The Federal Trade Commission (“FTC”) released a new guidance entitled “Start with Security,” intended to assist businesses in improving their data security practices. Stemming from “basic, fundamental security missteps” identified by the FTC through the more than fifty FTC data security enforcement actions, this suggested guidance provides valuable insight into the issues of concern to the FTC and, therefore, warrants consideration of businesses that may face regulatory scrutiny.

The guidance is distilled into “ten lessons to learn that touch on vulnerabilities that could affect your company, along with practical guidance on how to reduce the risks they pose.”

  1. Start with security:  Businesses should factor security into the decision-making in every aspect of the business. In starting with security, consider: (A) not collecting personal information unless there is a legitimate business need; B) holding on to information only as long as there is a legitimate business need; and (C) not using personal information when it is not necessary.
  2. Control access to data sensibly:  If there is a legitimate business need to hold on to sensitive data, businesses should put controls in place to make sure employees have access only on a “need to know basis.”  Restricting access to sensitive data and limiting administrative access to only those who “need to know” reduces the number of penetration points available to potential hackers.
  3. Require secure passwords and authentication:  Businesses should: (A) put in place strong authentication procedures, including requiring complex and unique passwords; (B) secure storage of passwords; (C) implement a policy to suspend or disable accounts after repeated login attempts; and (D) regularly test for known vulnerabilities that can be exploited to circumvent authentication requirements.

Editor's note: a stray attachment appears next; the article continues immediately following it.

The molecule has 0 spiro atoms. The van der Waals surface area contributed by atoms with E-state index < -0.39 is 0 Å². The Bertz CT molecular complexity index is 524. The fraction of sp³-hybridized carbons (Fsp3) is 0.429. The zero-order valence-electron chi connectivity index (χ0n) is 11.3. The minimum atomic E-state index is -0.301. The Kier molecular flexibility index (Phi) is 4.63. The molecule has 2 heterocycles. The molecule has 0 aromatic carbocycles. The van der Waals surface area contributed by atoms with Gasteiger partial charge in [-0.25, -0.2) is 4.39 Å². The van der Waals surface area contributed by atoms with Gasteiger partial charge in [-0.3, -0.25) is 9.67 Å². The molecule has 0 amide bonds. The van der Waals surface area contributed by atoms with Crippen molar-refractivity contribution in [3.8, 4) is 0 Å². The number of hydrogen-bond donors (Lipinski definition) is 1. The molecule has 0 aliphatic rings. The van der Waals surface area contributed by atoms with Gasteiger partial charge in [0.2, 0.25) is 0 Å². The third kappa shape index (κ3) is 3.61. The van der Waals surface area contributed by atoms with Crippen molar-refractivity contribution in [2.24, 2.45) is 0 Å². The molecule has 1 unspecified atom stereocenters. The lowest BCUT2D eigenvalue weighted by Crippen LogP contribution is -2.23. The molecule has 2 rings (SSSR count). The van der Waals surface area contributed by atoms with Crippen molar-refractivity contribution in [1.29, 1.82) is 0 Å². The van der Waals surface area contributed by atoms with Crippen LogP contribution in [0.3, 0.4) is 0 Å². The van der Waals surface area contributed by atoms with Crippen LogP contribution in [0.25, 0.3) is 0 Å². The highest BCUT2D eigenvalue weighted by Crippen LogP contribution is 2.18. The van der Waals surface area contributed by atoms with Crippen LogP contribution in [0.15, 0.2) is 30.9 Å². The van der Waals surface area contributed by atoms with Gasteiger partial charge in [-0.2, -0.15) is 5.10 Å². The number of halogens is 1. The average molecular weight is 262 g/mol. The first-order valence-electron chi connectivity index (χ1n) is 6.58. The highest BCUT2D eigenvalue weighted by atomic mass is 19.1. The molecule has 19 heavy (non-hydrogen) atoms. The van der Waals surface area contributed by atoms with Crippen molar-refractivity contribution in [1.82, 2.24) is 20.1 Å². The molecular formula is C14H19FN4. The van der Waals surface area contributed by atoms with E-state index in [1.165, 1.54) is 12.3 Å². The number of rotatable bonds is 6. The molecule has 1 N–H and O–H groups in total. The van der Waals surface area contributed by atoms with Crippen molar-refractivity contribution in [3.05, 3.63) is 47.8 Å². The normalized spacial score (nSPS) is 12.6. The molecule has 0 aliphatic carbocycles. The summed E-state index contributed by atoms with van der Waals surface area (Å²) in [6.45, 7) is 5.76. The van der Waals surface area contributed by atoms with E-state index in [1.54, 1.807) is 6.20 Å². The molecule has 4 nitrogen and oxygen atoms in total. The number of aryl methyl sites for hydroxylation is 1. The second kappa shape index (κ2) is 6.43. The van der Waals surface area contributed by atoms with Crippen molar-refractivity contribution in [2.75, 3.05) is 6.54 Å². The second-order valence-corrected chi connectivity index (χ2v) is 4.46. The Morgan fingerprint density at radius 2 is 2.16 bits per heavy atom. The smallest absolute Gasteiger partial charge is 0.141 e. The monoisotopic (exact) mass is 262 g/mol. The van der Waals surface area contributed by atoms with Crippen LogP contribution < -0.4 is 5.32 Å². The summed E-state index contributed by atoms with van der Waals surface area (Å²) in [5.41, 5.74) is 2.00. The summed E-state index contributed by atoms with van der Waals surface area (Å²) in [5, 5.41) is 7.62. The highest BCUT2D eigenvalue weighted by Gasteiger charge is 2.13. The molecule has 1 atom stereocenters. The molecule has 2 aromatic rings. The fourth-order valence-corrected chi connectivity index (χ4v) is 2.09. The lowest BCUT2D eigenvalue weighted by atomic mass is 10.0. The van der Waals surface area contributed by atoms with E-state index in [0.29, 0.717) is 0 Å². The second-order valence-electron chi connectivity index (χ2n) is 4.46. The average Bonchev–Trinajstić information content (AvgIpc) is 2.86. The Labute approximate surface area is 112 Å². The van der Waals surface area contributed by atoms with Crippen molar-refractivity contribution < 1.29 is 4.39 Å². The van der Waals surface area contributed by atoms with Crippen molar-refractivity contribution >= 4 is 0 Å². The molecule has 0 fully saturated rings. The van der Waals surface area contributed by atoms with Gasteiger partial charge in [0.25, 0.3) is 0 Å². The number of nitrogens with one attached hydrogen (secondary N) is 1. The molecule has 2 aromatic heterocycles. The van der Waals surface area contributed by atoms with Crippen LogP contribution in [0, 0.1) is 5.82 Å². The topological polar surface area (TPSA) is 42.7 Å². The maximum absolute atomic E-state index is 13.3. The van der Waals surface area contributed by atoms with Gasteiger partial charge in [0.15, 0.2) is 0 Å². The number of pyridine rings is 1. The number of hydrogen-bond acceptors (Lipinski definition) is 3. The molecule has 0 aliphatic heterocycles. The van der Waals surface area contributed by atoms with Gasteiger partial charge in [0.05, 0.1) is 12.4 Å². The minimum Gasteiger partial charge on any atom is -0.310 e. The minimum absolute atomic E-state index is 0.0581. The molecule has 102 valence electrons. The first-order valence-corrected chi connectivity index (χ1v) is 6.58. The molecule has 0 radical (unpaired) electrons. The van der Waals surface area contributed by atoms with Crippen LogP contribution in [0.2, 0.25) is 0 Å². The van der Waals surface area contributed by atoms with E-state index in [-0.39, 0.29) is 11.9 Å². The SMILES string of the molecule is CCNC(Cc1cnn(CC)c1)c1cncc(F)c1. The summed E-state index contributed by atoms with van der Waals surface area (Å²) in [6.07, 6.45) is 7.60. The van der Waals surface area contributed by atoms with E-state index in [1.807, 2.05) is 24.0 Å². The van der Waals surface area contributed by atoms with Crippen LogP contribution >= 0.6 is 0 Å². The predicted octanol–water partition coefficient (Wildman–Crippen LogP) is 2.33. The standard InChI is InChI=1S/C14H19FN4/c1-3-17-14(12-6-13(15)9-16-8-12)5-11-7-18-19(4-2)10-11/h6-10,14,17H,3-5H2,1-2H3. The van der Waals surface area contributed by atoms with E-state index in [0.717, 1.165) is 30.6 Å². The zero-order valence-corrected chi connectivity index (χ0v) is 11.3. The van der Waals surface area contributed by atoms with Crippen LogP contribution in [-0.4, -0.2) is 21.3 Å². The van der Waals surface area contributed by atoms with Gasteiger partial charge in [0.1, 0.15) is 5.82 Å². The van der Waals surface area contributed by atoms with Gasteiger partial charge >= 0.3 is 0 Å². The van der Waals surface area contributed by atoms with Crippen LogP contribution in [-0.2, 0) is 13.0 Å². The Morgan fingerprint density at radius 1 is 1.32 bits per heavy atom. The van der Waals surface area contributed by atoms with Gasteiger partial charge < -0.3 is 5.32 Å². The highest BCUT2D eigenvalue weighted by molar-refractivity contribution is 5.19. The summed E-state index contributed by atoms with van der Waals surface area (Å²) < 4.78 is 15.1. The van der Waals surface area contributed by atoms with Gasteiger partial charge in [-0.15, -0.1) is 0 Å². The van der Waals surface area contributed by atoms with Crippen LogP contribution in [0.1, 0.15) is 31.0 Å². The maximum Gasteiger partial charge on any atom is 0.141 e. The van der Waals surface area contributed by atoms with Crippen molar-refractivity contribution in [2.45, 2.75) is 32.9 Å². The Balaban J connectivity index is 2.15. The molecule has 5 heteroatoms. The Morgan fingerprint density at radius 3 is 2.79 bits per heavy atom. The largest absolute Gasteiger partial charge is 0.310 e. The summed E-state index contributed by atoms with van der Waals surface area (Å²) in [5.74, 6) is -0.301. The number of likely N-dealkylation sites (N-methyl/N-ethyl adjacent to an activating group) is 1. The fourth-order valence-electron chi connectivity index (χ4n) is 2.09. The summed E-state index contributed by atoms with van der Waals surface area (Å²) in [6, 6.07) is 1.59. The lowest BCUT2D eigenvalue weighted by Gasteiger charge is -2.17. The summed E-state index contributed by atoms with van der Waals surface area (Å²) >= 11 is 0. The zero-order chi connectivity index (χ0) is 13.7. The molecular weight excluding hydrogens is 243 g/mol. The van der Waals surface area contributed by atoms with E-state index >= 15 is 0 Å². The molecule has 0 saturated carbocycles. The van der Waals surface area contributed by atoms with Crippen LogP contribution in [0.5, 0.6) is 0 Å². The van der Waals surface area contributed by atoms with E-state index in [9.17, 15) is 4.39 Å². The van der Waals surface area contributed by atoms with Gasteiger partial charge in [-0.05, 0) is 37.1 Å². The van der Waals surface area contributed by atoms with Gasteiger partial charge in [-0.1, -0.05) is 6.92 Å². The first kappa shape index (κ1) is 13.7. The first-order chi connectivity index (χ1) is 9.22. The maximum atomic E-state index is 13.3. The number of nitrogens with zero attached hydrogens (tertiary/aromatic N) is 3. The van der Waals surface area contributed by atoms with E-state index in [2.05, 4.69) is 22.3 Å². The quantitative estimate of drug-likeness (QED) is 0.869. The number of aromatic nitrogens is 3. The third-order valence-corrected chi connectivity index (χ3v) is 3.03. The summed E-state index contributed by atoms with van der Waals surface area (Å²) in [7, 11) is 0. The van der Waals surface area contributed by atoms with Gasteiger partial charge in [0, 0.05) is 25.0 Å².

4. Store sensitive personal information securely and protect it during transmission:  Businesses should use cryptography to secure confidential material during storage and transmission as well as follow industry tested and accepted methods when storing and transmitting information.
  5. Segment your network and monitor who is trying to get in and out:  Businesses should utilize tools like firewalls to segment their network, thereby limiting access between computers on the network and between computers and the Internet.
  6. Secure remote access to your network:  When developing a remote access policy, businesses should ensure endpoint security (firewalls and updated antivirus software) is in place on all devices with remote access to their network.  Businesses should also limit third party access to their network – for example, by restricting connections to specified IP addresses or granting temporary, limited access.
  7. Apply sound security practices when developing new products:  Businesses should: (A) train their engineers in secure coding; (B) follow platform guides for security and ensure best practices are followed; (C) verify that privacy and security features work; and (D) test for commonly-known vulnerabilities.
  8. Make sure your service providers implement reasonable security measures:  Businesses should keep a watchful eye on their service provider and take reasonable steps to ensure that the provider that is able to implement appropriate security measures. Specifically, the FTC recommends that businesses put in writing contract provisions that require service providers to adopt reasonable security precautions and always verify compliance.
  9. Put procedures in place to keep your security current and address vulnerabilities that may arise:  Businesses should maintain reasonable data security procedures that ensure that third-party anti-virus are always up to date. Additionally, businesses should have a process for receiving and promptly addressing reports about security vulnerabilities.
  10. Secure paper, physical media, and devices:  Businesses should take steps to ensure the security of paperwork and physical media like hard drives and laptops. Recommended steps include: (A) storing sensitive files in a secure location; (B) protecting devices that process personal information; (C) maintaining safety standards when data is transported; and (D) disposing of sensitive data securely.

On May 7, 2015, Troutman Sanders released an advisory following the issuance of a Cyber-Security and Data Breach Best Practices guidance by Department of Justice which recommended steps to plan for and respond to a data breach. A link to that advisory can be found here. Read together, the FTC’s and the DOJ’s guidance provide helpful recommendations for preventing, planning for and responding to a data breach.